That makes me a late riser, I don’t do early mornings very well. Got to have my two cups of coffee and then start by checking e mails and Facebook accounts. Respond to any requests I get and then try and get outside. I have a small collection of classic cars and motorcycles that I like to work on and sometimes take my boat out for a run. Being on the water is very relaxing for me. Then it’s just the normal errands and keeping up the property as I call it. In Florida during the summer it rains almost every afternoon and that’s when I sometimes start my writing for the day. I usually do my story research then. I take a break around dinner time and then 8 o’clock or so get back to the creative part of writing.

What scene in Sunken Treasure Lost Worlds was your favorite to write?

I’ve got two really. Chapter 1 I like a lot. It was fun to write and fun to tie into the story plot since it’s the first chapter but not really the beginning of the story. Another favorite is the bus rescue scene in the mountains and O’Reilly’s flight. That was a lot of fun and technically challenging to write.

Do you have a motto, quote or philosophy you live by?

The usual ones come to mind some with more significance than others: That which does not kill us strengthens us, De Oppresso Liber, Sua Sponte and the one I adopted for Risky Business: Aut viam inveniam aut facim (Hannibal’s quote, “I shall either find a way or make one.”

Hep Aldridge is the author of the new book Sunken Treasure Lost Worlds.

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Sunken Treasure  Lost Worlds: A Colten X. Burnett Novel (The Risky Business Chronicle Book 1)

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Interview with Kelly Curtis, Author of The Mars One Incident

What can you tell us about your new release, The Mars One Incident?

A question on a lot of people’s minds these days is: What are the negative effects of social media? In The Mars One Incident, I wanted to set up a future where social media and personal technology is banned. That all communication through any kind of technology is seen as rude, unhealthy and inauthentic to the humans in the 27th century. However, humans of the future still participate in the relevant goings-on in the galaxy so technology off planet is permitted, hence our captain and heroine’s plight to protect her government with her starship. On terra firma, no personal technology is allowed, the population is capped, all energy is green and the society is more or less organized by everyone’s occupation, into specific guilds around the world and the one government is a direct democracy. This is a world I will continue through subsequent books, however, The Mars One Incident is a short book, only 200 pages, that sets the scene and gives readers some background about humans of the future and specifically the competing opinions about whether or not this ban on social media and technology should continue. My writing style is a lot of dialogue with very little description, which is different for science fiction, but I want readers to feel like they themselves met these characters through the conversations, not long descriptions I provide.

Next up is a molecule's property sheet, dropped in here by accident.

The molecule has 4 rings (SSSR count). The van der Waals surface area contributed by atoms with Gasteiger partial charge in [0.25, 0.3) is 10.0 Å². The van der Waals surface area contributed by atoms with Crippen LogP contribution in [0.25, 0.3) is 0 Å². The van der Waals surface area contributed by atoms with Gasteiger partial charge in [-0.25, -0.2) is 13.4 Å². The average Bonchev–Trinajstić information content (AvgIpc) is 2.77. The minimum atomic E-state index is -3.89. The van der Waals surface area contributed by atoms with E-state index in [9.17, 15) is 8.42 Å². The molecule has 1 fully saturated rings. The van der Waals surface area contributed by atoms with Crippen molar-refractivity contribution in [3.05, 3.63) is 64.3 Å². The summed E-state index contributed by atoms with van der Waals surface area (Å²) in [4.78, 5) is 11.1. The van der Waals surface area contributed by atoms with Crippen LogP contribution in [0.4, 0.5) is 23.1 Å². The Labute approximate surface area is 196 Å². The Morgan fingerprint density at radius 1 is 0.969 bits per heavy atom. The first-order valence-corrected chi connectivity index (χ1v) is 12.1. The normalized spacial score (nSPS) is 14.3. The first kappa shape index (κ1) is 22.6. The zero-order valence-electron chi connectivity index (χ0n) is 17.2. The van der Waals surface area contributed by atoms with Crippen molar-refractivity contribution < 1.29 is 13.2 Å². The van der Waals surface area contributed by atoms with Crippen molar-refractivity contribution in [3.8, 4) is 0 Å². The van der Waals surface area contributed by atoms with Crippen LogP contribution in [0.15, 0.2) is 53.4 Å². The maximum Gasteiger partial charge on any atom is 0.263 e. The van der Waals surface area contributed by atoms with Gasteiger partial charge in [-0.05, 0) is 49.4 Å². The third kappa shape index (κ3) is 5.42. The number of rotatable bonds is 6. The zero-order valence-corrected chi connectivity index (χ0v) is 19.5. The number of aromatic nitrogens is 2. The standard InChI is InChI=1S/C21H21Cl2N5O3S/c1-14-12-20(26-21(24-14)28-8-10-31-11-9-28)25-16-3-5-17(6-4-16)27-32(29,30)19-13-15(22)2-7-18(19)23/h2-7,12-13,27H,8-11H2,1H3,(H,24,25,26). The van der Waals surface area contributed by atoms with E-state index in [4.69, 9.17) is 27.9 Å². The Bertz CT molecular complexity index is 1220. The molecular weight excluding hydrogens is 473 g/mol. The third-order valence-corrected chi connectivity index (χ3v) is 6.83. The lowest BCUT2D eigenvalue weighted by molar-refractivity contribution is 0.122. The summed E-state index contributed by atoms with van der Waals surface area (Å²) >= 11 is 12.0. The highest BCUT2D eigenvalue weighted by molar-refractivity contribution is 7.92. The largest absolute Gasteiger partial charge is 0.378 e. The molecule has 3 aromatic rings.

What or who inspired you to become an author?

As James Baldwin said, “The terrible thing about being a writer is that you don’t decide to become one, you discover that you are one.”

What’s on your top 5 list for the best books you’ve ever read?

1. Brave New World, Aldous Huxley
2. Wuthering Heights, Emily Brontë
3. Pride and Prejudice, Jane Austen
4. The Master and Margarita, Mikhail Bulgakov
5. Bleak House, Charles Dickens

Say you’re the host of a literary talk show. Who would be your first guest? What would you want to ask?

Anne Rice, Why were your first books about male vampires?

What’s your favorite thing about writing?

Being able to create such fun characters. I purposely take characters, both men and women equally from many age groups and from across the planet. I am currently having The Mars One Incident made into an audiobook and I am having great fun working with a actor/narrator who is able to take on the many accents required for this book.

What is a typical day like for you?

I write and edit throughout the day, in waves.

What scene in The Mars One Incident was your favorite to write?

My favorite scene to write in The Mars One Incident was when our heroine is trying to explain to her boyfriend what it feels like to be out in the solar system and interacting with aliens. He, of course, does not get it and she compares him to a pile of wood you keep for winter. It is a scene most of us can relate to, we are in a relationship with someone who, on paper, should be perfect for us, but it just doesn’t click no matter how much we want it to.

Do you have a motto, quote or philosophy you live by?

“You get in life what you have the courage to ask for.” Oprah Winfrey